British Columbia

Hundreds walk out of UBC classes to demand university action on food insecurity

Hundreds of students walked out of classes at the University of British Columbia on Friday afternoon to protest the university's lack of action on food security.

University says it is increasing funding for its food security programs by $500,000 this year

Dozens of students march along a tree-lined boulevard. One in the centre is holding up a sign that reads 'UBC YOUR STUDENTS ARE HUNGRY FOR CHANGE'.
Hundreds of UBC students walked out of classes on Friday, Oct. 21, 2022, to demand action from the university on food insecurity. (Corey Bullock/CBC)

Hundreds of students walked out of classes at the University of British Columbia on Friday afternoon to tell the university it needs to do more to address food insecurity.

The protest came after sustained criticism from students who say the university cut funding to food security programs and students are struggling to deal with the rising cost of food.

Students at the event, which was organized by food cooperative UBC Sprouts, pointed out that the university has an endowment of over $2.8 billion, yet some students were struggling to survive.

"People I know spend up to $800 a month [on food]," said Nick van Gruen, one of the students who walked out. "I don't buy food on campus just cause it's too expensive. I've just ruled that out for me."

Students hold up signs that read 'Inflation=starvation' and 'hungry for change'.
UBC Sprouts says more than a thousand people walked out of classes on Friday. (Corey Bullock/CBC)

An Alma Mater Society (AMS) report said that visits to the AMS Food Bank had increased nearly 500 per cent over pre-pandemic levels, as rising costs continue to hit students hard.

A statement from UBC Sprouts issued before the protest said that the university's funding for food security programs had dropped 83 per cent during the current academic year compared to 2021/22.

Gizel Gedik, co-president of the cooperative, said she wants the university to restructure the way funding decisions are made.

"It relies very heavily on UBC leadership's perspective and paid consensus, rather than based on community members and students," she told Stephen Quinn, host of CBC's The Early Edition.

"We are asking for students and staff at large to join food security work."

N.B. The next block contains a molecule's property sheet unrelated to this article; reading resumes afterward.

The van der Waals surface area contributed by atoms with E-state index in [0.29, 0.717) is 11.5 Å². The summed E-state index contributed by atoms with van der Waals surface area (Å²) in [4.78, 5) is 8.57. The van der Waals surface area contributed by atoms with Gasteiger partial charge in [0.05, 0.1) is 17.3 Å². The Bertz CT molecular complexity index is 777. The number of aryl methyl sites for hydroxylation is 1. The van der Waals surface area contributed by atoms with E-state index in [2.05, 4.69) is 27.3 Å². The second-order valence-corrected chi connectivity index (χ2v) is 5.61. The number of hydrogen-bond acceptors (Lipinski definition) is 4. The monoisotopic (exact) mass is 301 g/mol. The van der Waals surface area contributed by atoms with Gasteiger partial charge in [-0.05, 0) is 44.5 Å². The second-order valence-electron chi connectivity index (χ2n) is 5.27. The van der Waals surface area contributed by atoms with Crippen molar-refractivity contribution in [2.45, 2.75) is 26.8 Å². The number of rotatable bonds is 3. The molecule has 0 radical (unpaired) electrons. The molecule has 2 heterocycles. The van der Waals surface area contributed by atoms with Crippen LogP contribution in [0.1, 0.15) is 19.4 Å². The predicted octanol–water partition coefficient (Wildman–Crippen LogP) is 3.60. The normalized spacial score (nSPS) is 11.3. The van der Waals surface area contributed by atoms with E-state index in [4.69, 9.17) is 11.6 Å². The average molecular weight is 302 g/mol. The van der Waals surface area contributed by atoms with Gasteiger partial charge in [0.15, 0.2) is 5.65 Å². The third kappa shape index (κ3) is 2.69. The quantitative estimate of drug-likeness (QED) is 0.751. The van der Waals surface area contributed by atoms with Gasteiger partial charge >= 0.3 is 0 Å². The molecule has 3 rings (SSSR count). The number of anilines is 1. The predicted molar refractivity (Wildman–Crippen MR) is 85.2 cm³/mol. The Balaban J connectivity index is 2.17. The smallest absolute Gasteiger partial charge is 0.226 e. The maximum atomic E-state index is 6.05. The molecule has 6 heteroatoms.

Gedik says the walkout, and an open letter they circulated beforehand, are students' last resort to force the university's hand and increase funding for food security programs.

This Friday, UBC's volunteer-run grocery store and cafe Sprouts is hosting a student walkout for food security. The presidents of UBC Sprouts join us to talk about why they're doing "Hungry for Change".

University faced criticism before

In early September, UBC faced criticism over an email to alumni asking for a $10 donation to help food-insecure students.

"As part of our UBC alumni family, will you consider a gift of $10 to the UBC Meal Share program?" the email says, quoting Ainsley Carry, UBC's vice-president of students.

"Your gift will buy a student breakfast and show them that they're part of a community that cares."

A student protester holds up a placard that reads 'Hungry for Change', flanked by dozens of other protesters.
UBC had previously faced criticism for not appropriately funding its food security programs and asking alumni for donations to help food-insecure students. (Corey Bullock/CBC)

The email noted that over 35 per cent of undergraduate students at UBC's Point Grey campus and 40 per cent at UBC Okanagan faced food insecurity.

"You see a lot of students picking up two or three part-time jobs," Eshana Bhangu, AMS president, said at the time.

"Food insecurity hasn't decreased so when you increase funding one year and the next year it goes back to what it was before, it just doesn't work."

UBC pledges to increase funding

Andrew Parr, UBC's associate vice-president of student housing, said Friday that the university is increasing funding for its food security programs by $500,000 this year.

Fifteen per cent of that funding — $75,000 — will go to programs at UBC Okanagan and $425,000 will go to programs at UBC Vancouver.

In addition to giving the AMS Food Bank $145,000, Sprouts will get an additional $30,000, and the meal-share program will receive an additional $210,000. Previously, the only university money going to the food bank was a $25,000 donation from the President's Office.

Parr disputed the criticism that funding was cut to food security programs, saying 2021/22 budget numbers were increased by one-time pandemic funding and that funding returned to pre-pandemic levels instead of being cut.

"We are currently exploring long-term funding to provide ongoing, stable support for food security-related needs," he said.

Gedik says the funding is unsustainable and would not last beyond the year.

"We believe that the money is one-time funding, and does not meet our demands," she said following the protest.

"It feels like hush money because UBC wants the problem to go away."


Akshay Kulkarni


Akshay Kulkarni is a journalist who has worked at CBC British Columbia since 2021. Based in Vancouver, he has covered breaking news, and written features about the pandemic and toxic drug crisis. He is most interested in data-driven stories. You can email him at

With files from Corey Bullock, The Early Edition, and Yasmin Gandham